La Vendetta (novel)

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La Vendetta
BalzacVendetta.jpg
AuthorHonoré de Balzac
Original titleLa Vendetta
TranslatorKatharine Prescott Wormeley
IllustratorÉdouard Toudouze
CountryFrance
LanguageFrench
SeriesLa Comédie humaine
GenreScènes de la vie privée
PublisherMame et Delaunay-Vallée
Publication date
1830
Preceded byAlbert Savarus
Followed byUne double famille

La Vendetta (The Vendetta) is a novel by the French writer Honoré de Balzac. It is the eighth of the Scènes de la vie privée (Scenes of Private Life) in La Comédie humaine. The novel was first published in 1830 by Mame et Delaunay-Vallée. In 1842 it appeared in the first Furne edition of La Comédie humaine. La Vendetta was the fourth work in Volume 1, making it the fourth of the Scènes de la vie privée.[1]

Balzac may have been inspired to write La Vendetta by Prosper Mérimée, whose novel Mateo Falcone, which was serialized by the Revue de Paris in 1829, also deals with the subject of Corsican vengeance and family honour.

History[edit]

The manuscript of La Vendetta, which is preserved in the Lovenjoul Collection of the Institut de France in Paris,[2] is in three separate parts: L'Atelier (The Artist's Workshop), La Désobéissance (The Act of Disobedience) and Le Mariage (The Marriage). The novel was completed in Paris in January 1830, when Balzac was assisting the Duchesse d'Abrantès with her Mémoires de l'Empire.

The first edition of La Vendetta was published in April 1830 by Mame et Delaunay-Vallée, appearing immediately after the preface in the first volume of a two-volume collection of Balzac's novels entitled Scènes de la vie privée – Balzac had not yet conceived of La Comédie humaine. The work was divided into a prologue and four sections entitled: L'Atelier, La Désobéissance, Le Mariage and Le Châtiment (The Punishment).

In May 1832 Mame-Delaunay brought out a second edition. By now the Scènes de la vie privée had grown to four volumes. La Vendetta retained its place immediately after the preface in the first volume.

In July 1835 Mme Béchet published a third edition of La Vendetta as part of a twelve-volume collection of Balzac's works entitled Etude de Moeurs au XIXe siècle (Studies of Manners in the 19th Century). In this edition La Vendetta was no longer divided into sections and was placed at the end of the first volume. Balzac altered the marriage scene for this edition.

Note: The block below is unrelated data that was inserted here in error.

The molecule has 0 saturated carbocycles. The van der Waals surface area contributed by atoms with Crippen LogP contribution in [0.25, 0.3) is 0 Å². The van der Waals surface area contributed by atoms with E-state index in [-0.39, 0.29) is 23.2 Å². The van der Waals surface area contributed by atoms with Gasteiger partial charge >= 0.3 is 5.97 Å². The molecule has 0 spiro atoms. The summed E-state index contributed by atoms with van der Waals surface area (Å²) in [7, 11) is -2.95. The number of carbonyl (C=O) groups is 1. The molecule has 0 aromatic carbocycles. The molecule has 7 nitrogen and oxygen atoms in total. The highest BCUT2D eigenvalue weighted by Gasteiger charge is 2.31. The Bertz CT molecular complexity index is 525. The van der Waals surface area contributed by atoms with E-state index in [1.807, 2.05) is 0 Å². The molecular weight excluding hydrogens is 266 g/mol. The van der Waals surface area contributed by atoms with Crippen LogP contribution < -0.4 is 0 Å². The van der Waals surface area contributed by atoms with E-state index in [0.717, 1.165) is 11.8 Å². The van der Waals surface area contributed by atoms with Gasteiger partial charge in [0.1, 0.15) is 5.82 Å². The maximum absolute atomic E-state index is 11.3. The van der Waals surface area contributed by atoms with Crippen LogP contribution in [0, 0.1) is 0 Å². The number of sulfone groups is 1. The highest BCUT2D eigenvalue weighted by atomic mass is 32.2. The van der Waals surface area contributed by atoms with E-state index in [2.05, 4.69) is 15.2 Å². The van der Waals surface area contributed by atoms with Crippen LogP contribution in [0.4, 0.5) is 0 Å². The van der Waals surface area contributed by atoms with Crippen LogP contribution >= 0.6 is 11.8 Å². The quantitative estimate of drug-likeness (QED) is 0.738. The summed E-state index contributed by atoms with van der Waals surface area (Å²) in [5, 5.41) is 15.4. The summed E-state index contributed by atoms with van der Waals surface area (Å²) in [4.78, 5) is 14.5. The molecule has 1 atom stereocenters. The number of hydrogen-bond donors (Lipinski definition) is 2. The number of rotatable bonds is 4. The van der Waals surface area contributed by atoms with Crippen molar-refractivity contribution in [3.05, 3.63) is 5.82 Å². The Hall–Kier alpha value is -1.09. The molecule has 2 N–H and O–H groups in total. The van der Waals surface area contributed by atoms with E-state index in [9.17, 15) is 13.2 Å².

In October 1839 Charpentier brought out a fourth edition of La Vendetta in a newly revised and corrected edition of the Scènes de la vie privée. La Vendetta was the first work in the second volume of the series.

In July 1842 a fifth edition of La Vendetta appeared in Furne's first publication of La Comédie humaine. La Vendetta was the fourth work in the first volume (Scènes de la vie privée) of this five-volume series.

Plot[edit]

La Vendetta is a short work relating the tragic fate of Ginevra Piombo, the daughter of proud Corsican immigrants, who has the misfortune of falling in love with another Corsican Luigi Porta. When it becomes known that Luigi is the sole survivor of a massacre in which the rest of his family were the victims of a bloody vendetta with Ginevra's family, Ginevra's father Bartolomeo is determined to complete the act of vengeance by having him killed. But Ginevra refuses to yield to her father's demands and she and Luigi are married. Over the following years the pair eke out a miserable existence, dogged by hunger and poverty, while Ginevra's wealthy father refuses to lift a hand to support her: it is as much as he can do to refrain from murdering Luigi. Ginevra gives birth to a child, but she and the child die on the very day that Monsieur Piombo finally relents and decides to assist the impoverished couple. Before he can act, however, Luigi visits him and gives him the tresses of his deceased daughter. "Dead! Our two families were doomed to exterminate each other. Here is all that remains of her," he says, laying Ginevra's long black hair upon the table. Ginevra's parents are shaken, as though a stroke of lightning has blasted them. Luigi departs. "He has spared me a shot, for he is dead," says Bartolomeo, slowly, gazing on the ground at his feet.

See also[edit]

References[edit]

  • Terrasse-Riou, Florence, La Vendetta, retrieved 5 September 2013

Notes[edit]

  1. ^ Furne (1842-48). In Balzac's final arrangement of La Comédie humaine, La Vendetta is the eighth of the Scènes da la vie privée.
  2. ^ Collection Lovenjoul: Ms Lov. A 239.,

Further reading[edit]

  • Claudie Bernard, « Raison et déraison vendettales dans La Vendetta de Balzac et Les Frères corses de Dumas », Stendhal, Balzac, Dumas : un récit romantique ? Toulouse, PU du Mirail, 2006, p. 265-81.
  • Pierrette Jeoffroy-Faggianelli, « De Paoli à La Vendetta », L'Année balzacienne, 1975, p. 307-10.
  • Franc Schuerewegen, « La Toile déchirée : texte, tableau et récit dans trois nouvelles de Balzac », Poétique, fév. 1986, n° 17 (65), p. 19-27.

External links[edit]